Roundabouts are well-known for their ability to improve upon traffic safety, especially for motorized traffic. An in-depth analysis on this topic is known from previous work. It was found that different types of roundabouts have different levels of safety. The work at hand [...] Read more.
Roundabouts are well-known for their ability to improve upon traffic safety, especially for motorized traffic. An in-depth analysis on this topic is known from previous work. It was found that different types of roundabouts have different levels of safety. The work at hand is a replication study for a previous study in this regard. It uses a mix of traditional and a Machine Learning (ML)-based approach, expands on the previous results and replicates some of the previous findings. This was possible especially by using a factor of 10 more roundabouts in the analysis, with considerably less manual intervention. Furthermore, this study could also draw some additional conclusions regarding the safety of bicyclists, which were not included in the original study. Finally, by using cross-validation techniques, a kind of minimal model could be established that needs fewer factors and achieves better prediction quality than straightforward glm models. Full article
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16 pages, 826 KiB  
Article
Assessing School Travel Safety in Scotland: An Empirical Analysis of Injury Severities for Accidents in the School Commute
by Grigorios Fountas, Adebola Olowosegun and Socrates Basbas
Safety 2022, 8(2), 29; https://doi.org/10.3390/safety8020029 - 11 Apr 2022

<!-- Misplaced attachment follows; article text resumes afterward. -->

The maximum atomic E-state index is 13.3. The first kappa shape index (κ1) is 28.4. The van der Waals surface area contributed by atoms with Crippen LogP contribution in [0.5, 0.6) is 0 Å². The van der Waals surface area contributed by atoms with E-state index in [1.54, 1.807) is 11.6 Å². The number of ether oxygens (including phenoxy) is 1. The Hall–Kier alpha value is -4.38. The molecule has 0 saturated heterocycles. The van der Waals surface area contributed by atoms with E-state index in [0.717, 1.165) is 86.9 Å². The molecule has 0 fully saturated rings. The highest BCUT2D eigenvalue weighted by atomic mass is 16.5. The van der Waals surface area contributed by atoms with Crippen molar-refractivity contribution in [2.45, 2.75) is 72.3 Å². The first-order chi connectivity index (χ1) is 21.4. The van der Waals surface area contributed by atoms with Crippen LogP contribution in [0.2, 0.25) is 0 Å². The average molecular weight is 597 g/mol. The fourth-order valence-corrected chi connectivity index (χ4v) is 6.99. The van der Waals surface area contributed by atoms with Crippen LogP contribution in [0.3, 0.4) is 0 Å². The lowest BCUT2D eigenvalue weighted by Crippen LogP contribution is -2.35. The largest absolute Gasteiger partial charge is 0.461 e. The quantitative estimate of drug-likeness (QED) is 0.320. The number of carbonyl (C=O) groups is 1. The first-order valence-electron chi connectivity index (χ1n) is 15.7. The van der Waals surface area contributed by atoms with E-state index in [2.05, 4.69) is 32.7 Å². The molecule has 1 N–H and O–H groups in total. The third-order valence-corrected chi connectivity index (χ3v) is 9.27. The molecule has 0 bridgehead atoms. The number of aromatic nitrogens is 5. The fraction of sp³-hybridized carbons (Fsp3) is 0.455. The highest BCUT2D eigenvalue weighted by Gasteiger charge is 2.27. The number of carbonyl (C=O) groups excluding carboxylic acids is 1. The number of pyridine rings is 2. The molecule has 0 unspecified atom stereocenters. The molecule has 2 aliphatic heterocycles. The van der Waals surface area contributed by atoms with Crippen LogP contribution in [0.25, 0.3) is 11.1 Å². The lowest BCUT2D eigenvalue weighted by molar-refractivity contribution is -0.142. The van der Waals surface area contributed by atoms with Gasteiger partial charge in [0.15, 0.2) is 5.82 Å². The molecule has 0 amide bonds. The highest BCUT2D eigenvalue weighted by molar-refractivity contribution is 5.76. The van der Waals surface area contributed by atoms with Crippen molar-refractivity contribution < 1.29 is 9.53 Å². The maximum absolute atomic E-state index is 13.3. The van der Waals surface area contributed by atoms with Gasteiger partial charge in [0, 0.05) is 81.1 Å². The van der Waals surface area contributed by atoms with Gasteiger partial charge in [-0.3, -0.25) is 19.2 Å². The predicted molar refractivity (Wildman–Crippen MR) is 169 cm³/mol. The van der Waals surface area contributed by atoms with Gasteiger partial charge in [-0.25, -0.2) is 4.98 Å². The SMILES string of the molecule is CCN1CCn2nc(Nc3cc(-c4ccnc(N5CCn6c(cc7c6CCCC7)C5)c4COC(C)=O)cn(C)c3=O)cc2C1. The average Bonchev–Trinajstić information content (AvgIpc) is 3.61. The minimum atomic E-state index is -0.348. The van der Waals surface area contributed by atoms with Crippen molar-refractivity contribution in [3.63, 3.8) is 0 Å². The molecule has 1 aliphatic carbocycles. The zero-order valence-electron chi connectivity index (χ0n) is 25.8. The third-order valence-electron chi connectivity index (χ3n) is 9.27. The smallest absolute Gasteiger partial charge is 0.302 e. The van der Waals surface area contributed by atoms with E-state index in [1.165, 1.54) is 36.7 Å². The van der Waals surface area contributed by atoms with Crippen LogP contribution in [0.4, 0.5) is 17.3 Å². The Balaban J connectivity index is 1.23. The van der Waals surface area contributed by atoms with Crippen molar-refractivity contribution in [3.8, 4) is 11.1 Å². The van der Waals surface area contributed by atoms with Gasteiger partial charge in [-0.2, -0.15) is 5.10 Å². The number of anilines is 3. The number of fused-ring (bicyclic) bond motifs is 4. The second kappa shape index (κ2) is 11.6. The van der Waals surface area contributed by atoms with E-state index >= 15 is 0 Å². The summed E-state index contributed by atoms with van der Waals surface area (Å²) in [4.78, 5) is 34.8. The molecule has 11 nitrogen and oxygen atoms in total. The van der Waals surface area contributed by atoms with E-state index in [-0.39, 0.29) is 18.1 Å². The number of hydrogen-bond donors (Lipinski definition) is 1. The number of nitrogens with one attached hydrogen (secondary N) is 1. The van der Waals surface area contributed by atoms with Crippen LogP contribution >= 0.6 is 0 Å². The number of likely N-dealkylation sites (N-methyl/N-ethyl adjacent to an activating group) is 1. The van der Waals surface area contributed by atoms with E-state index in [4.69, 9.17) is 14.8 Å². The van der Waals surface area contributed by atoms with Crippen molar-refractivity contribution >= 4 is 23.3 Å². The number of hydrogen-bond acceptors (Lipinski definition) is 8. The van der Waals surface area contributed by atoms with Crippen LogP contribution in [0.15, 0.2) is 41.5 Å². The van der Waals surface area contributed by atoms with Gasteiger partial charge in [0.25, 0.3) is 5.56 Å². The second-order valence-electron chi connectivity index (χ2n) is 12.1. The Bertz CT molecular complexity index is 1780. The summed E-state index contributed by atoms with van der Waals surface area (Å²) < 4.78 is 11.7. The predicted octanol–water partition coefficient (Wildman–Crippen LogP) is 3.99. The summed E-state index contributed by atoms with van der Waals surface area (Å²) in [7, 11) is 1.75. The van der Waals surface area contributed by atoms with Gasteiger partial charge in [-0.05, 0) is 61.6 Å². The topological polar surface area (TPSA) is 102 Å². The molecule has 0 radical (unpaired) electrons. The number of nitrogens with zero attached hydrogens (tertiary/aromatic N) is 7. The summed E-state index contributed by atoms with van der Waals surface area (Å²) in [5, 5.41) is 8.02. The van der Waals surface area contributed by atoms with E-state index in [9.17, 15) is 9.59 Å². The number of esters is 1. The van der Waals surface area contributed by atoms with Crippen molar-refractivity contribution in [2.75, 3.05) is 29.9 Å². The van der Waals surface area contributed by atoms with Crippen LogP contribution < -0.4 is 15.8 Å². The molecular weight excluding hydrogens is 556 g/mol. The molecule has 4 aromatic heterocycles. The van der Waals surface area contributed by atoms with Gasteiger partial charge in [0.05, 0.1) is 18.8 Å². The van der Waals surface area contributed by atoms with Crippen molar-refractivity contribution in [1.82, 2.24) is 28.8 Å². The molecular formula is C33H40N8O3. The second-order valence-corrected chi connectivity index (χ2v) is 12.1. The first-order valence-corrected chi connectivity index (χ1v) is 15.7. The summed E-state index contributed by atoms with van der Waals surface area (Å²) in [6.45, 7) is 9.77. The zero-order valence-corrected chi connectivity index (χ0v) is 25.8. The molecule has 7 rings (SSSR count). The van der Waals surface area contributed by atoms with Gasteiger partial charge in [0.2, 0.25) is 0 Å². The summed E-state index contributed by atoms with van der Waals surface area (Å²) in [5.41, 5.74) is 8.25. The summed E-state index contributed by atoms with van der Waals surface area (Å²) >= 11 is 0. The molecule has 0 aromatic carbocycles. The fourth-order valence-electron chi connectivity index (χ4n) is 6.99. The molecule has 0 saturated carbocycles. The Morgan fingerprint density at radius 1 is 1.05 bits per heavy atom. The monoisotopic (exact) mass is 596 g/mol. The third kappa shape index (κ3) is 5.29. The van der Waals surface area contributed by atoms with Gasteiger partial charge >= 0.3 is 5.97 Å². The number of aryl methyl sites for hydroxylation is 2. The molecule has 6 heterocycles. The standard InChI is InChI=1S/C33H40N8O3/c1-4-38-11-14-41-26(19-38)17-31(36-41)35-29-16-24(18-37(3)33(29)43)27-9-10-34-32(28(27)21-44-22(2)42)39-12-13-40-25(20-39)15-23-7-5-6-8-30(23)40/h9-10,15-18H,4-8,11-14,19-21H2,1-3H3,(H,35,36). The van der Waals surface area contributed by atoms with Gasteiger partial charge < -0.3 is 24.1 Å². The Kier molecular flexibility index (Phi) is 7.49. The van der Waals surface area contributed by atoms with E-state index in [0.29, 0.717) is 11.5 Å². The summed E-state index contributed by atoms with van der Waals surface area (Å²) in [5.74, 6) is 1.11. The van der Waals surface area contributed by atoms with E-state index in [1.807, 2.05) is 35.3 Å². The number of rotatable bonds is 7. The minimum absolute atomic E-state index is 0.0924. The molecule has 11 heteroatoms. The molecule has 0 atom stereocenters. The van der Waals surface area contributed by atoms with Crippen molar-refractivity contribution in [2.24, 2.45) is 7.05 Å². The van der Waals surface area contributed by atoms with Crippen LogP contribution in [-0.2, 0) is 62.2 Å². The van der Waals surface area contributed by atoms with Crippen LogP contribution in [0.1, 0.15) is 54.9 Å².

Cited by 4 | Viewed by 3661
Abstract
School travel has been a significant source of safety concerns for children, parents, and public authorities. It will continue to be a source of concerns as long as severe accidents continue to emerge during pupils’ commute to school. This study provides an empirical [...] Read more.
School travel has been a significant source of safety concerns for children, parents, and public authorities. It will continue to be a source of concerns as long as severe accidents continue to emerge during pupils’ commute to school. This study provides an empirical analysis of the factors influencing the injury severities of the accidents that occurred on trips to or from school in Scotland. Using 9-year data from the STATS19 public database, random parameter binary logit models with allowances for heterogeneity in the means were estimated in order to investigate injury severities in urban and rural areas. The results suggested that factors such as the road type, lighting conditions, vehicle type, and age of the driver or casualty constitute the common determinants of injury severities in both urban and rural areas. Single carriageways and vehicles running on heavy oil engines were found to induce opposite effects in urban and rural areas, whereas the involvement of a passenger car in the accident decomposed various layers of unobserved heterogeneity for both area types. The findings of this study can inform future policy interventions with a focus on traffic calming in the proximity of schools. Full article